Psst... We're working on the next generation of Chowhound! View >
HOME > Chowhound > U.K./Ireland >
Sep 20, 2006 10:04 PM

The Great Steak Debate

The quality of steak available in London has certainly improved tremendously in recent years. I enjoy the Gaucho, Hawksmoor, Popes Eye, Anglesey Arms etc.

Nowhere in London however, can I find steaks of the quality I have experienced in the US particularly in NYC and Chicago. Nowhere can you find a steak with that almost caramel 'crust'.

Why? Why?

  1. Click to Upload a photo (10 MB limit)
  1. I'm not sure what you mean by 'caramel crust.' Do you mean the color and taste of the fat portion of the steak? It might have something to do with how steaks are prepared in the UK - often pan fried rather than grilled? Maybe it's the way the meat is cut or the cuts used.

    6 Replies
    1. re: zuriga1

      I am talking about the charring. I am steak that has been broiled at ligh temperature, the surface char will have an almost caremalised 'crust'.

      1. re: loobcom

        On my next attempt to cook a steak in the UK, I'm going to try a cut of Argentinian beef. I had an organic filet steak last night and found it tasteless and awful. I think one thing missing here is the marbling often found in good cuts over in the States. That makes a big difference in the taste. I sure do miss my Weber, outdoor grill!

        1. re: zuriga1

          you generally buy filet steak for tenderness, not for flavour.

          the best beef i've eaten has always been this side of the pond, though. if you truly want delicious steak at home, go to a butchers. top of the line is the rib eye from lidgates in holland park. or try the sirloin roast, with homemade horseradish cream.

          if you want to eat out, try the belgian cote de boeuf at cheyne walk brasserie. superb.

          and as for your weber, try and see if you can grill in a porcelain cooker like the big green egg .. oh my.

          1. re: howler

            I think before getting a weber, I'll have to get a house! I need a translation.. what is the big green egg?? I will try Cheyne Walk Brasserie one of these days.

              1. re: howler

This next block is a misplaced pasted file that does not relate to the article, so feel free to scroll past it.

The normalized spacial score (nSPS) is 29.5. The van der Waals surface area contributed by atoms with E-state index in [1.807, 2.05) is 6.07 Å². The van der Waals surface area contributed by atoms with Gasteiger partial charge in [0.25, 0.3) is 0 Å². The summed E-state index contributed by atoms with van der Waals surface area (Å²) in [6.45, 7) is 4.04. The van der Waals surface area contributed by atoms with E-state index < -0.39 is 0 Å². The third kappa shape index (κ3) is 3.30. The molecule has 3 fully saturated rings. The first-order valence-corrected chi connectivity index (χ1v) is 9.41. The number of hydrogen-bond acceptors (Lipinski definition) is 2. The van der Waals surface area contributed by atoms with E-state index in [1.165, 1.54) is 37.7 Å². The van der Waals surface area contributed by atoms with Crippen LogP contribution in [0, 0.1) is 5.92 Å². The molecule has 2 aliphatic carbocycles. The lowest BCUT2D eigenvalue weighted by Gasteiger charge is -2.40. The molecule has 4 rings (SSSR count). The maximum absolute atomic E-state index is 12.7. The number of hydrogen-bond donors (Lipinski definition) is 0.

Aha... now I understand. I never saw one of those in the U.S. and we usually had a propane-fired gas grill. Maybe I could live in a big green egg instead of spending a zillion ££ on a house.

    2. Forgive the intrusion from someone from the States, but I was bored during lunch and decided to see what was cooking on the other side of the Big Blue Pond. :-)

      I do agree with zuriga that it's probably the way it's cooked - steaks here are often seared at a *very* high temperature on the grill or pan (often cast iron), which helps to form that "crust" you're talking about, and then finished in an oven to the temp/rareness requested by the diner. Marinades can also add to the crust, depending on the amount of sugars in the marinade.

      And depending on the temp to which the steak is cooked, it's often called "Black and Blue" for an extremely rare steak - charred crust on the outside, and very red-rare (almost still cold) on the inside.

      You might want to post your "Why? Why?" question on the General Topics board to get an answer, with a pointer link back to this original post. I'm sure the much more knowledgeable folks than I who read GenTopics will be better able to answer your question.

      1. this is getting off-topc ... but ... house prices in london are CHEAPER than in manhattan, pound rate and all. and here you don't have to worry about maintenance, yearly tax, nyc tax and tax when you sell.

        anyway, to keep it food related - i'd highly recommend popeseye in olympia as well - the cooking is variable, but when its on you can get a delish scottish steak. wine list is reasonable too.

        1. The best steaks in London are to be found at the Top Floor of Smiths at Smithfield and at the Arkansas Cafe.

          I haven't tried Hawksmoor.

          2 Replies
          1. re: Tony Finch

            oh god, no, no, no a thousand times no. if i didn't know thorny finch any better, i'd have thought this was a definite leg pull.

            smiths at smithfield is pedestrian at best, and as for bubbas arkansas cafe - sheesh. the only thing worth recommending about bubbas is that he inadvertently led me to an excellent syrian next door - the syrians barbecued chicken, his veggies - especially sauteed spinach - are outstanding. as a matter of fact, cafe meditteraneo became my favourite lunch place in the city.

            1. re: howler

              Finchy, I have to agree with Howler about smiths and bubbas. You should both try Hawksmoor. I visited them for the third time last week and had the bone-in sirloin and it was very good, but nowhere near as good as I have had at any number of establishments in NYC, DC, Chicago and all points west.

              The Popes Eye in Olympia serves good 28 day aged Scottish steaks. I don't know if they are wet or dry aged. I suspect wet. What irks me about eating there is that you come away smelling of steak and chips.

              Again I have to agree with Howler about the Cheyne Walk Brasserie where you will eat magnificent rib served with charm.

              For me the Cheyne Walk Brasserie is the best steak in London at the moment.

          2. My three favourite London steaks this year ( bar those cooked at home ) have been ( in no particular order )

            The Anchor & Hope

            Santa Maria Del Buen Ayre


            All quite different but very enjoyable none the less.

            An honourable mention should also go to Mal Maison which does a pretty decent attempt